The Exception(6)By: Adriana Locke
“If you would’ve kept me happy at home, this could have been avoided.”
“Fuck you,” I bit out, catching him off guard.
“Well, well, well. You move away and you get all ballsy, huh?”
“It’s hard to be ballsy to someone much larger than you when they’re breathing down your neck, intimidating you all the time!”
“I don’t know what you are talking about. You seem to have a case of revisionist history going on,” he laughed into the phone. It only fueled the fire that has started to burn inside me and I reveled in the feeling of being able to let it smolder.
“I’m sure you do think that.”
“When you are sick of playing house with your sister, maybe I will still consider taking you back.”
“Oh, if only I could ever be so lucky—”
“Don’t get cocky with me.” I knew his eyes were changing, going from hazel to a dark whiskey. He was sitting taller, his jaw tight. It was like clockwork when his voice deepened like that.
“I should’ve left you a lot sooner than I did.”
“Don’t act like I’m some kind of monster, Jada. I gave you a great life. You are having some early mid-life crisis or something. You’ll come back to your senses soon enough.”
“Yeah. You’re right. It’s all my fault,” I said, my head held high despite the words that I spoke.
“You better watch it.” His voice was almost a whisper, quivering with the fury he was trying to reign in.
The power between us had shifted. Whereas he had always had full control, it was now split. I knew he felt it, too.
“Or what, Decker? What are you going to do to me now? I’m not your wife. I’m not your girlfriend. I’m not your anything!”
“You’re so full of shit. You will always be mine. Do you hear me?”
“I’m pretty sure you have a piece of paper that says otherwise.”
“I only agreed to it in the end so you could see what life is like without me, you dumb little bitch! Once you see what it is like to pay your own bills, to make your own decisions, you’ll be back. You aren’t capable of making it on your own.”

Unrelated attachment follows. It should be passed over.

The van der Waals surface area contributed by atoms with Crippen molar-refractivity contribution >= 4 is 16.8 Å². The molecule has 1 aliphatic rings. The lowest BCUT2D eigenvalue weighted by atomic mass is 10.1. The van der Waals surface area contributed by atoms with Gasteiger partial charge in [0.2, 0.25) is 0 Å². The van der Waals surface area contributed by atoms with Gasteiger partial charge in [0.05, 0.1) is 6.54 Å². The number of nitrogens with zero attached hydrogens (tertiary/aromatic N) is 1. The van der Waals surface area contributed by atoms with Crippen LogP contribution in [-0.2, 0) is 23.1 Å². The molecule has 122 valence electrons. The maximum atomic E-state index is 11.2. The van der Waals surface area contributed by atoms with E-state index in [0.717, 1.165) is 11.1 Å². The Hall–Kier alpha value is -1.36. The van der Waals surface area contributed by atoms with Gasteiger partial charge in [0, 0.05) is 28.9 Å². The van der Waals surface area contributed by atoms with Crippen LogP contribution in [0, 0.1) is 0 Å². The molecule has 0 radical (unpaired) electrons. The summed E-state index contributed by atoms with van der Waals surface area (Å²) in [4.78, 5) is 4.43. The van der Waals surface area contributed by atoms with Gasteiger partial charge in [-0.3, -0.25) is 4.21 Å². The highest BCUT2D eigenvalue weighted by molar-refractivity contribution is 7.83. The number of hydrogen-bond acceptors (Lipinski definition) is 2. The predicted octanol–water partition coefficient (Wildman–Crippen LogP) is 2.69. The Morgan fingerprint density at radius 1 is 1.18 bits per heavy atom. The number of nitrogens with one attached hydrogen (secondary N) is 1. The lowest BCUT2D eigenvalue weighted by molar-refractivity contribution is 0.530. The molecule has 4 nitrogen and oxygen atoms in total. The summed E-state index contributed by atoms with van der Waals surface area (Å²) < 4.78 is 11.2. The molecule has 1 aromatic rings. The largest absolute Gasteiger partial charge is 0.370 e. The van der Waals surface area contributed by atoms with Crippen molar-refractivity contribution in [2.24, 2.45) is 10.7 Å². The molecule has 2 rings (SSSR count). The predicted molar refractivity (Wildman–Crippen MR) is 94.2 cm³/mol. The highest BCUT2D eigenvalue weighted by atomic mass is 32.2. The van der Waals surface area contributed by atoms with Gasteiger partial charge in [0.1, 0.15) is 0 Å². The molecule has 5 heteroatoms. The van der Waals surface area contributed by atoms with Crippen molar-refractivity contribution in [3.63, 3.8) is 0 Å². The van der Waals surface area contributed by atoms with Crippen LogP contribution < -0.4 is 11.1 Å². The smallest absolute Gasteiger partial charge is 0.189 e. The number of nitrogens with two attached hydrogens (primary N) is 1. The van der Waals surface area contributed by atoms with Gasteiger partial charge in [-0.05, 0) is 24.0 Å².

“You’re such an asshole, you know that?”
“Maybe, but you will be crawling back to this asshole within a few weeks.” I could hear his grin and I wanted to wipe it off of his face. “You better just pray I’m willing to take you back.”
I took a deep breath as I watched two little girls enter the park. Their ponytails bounced as they headed towards the grassy field. One of them tossed a giant yellow ball on the ground and they began kicking it back and forth, laughing. I was distracted by them, their happiness almost tangible and I wanted to reach out and grab ahold. I was reminded of the joy I used to feel before I lost who I was, before I let my self-image be destroyed.
The two girls raced around the grass, their giggling tickling my ears, and I suddenly found myself craving that feeling like never before. I wanted to feel happy. I wanted to feel joyful.
I wanted to feel alive.
“Maybe,” I began, turning my attention back to the phone. “But I wouldn’t hold my breath if I were you. Just stick with what you do best. Go to work, drink some whiskey, and fuck a bunch of whores. And lose my number.”
I swiped the phone off and stuck it in my pocket.
If I let him rob me of happiness, I let him win. And he’s taken enough from me. All he has of me now is a box of photos and my phone number.
I had begun reclaiming my life and the only thing left to take back was my happiness. I knew that was going to be the hardest thing to claim.
It felt just barely within my reach. My fingertips could brush against it if I extended my hand as far as it could possibly go, but I wasn’t sure I could grab it, make it mine.
I wasn’t sure when the last time was that I was truly happy. It may have been in Vegas with my girlfriends a few months before college graduation. We had drunk too much, danced too much, and laughed too much—and it was perfect. Then again, it may have been the day before my fourteenth birthday. Mom and I had gone shopping for spaghetti noodles for my birthday dinner. Then she took me to the mall for a new outfit to wear to school the next day. We picked out a light green dress with yellow swirls and pockets on the sides. She said it was very “Jackie-O”.
I only wore it once.
With one final glance at the little girls with the yellow ball, I started the walk back to Kari’s. Grabbing my phone from my pocket, I turned it on and punched in a few numbers.
“Hello. This is Jada Stanley and I need to get my phone number changed, please.”
The beat of the Mariachi music lifted my spirits as Kari and I sat at a table at Blanca’s, our favorite Mexican restaurant. We had been regular patrons in the “pre-Decker days,” as Kari liked to call them. I thought of them as “the good ol’ days”.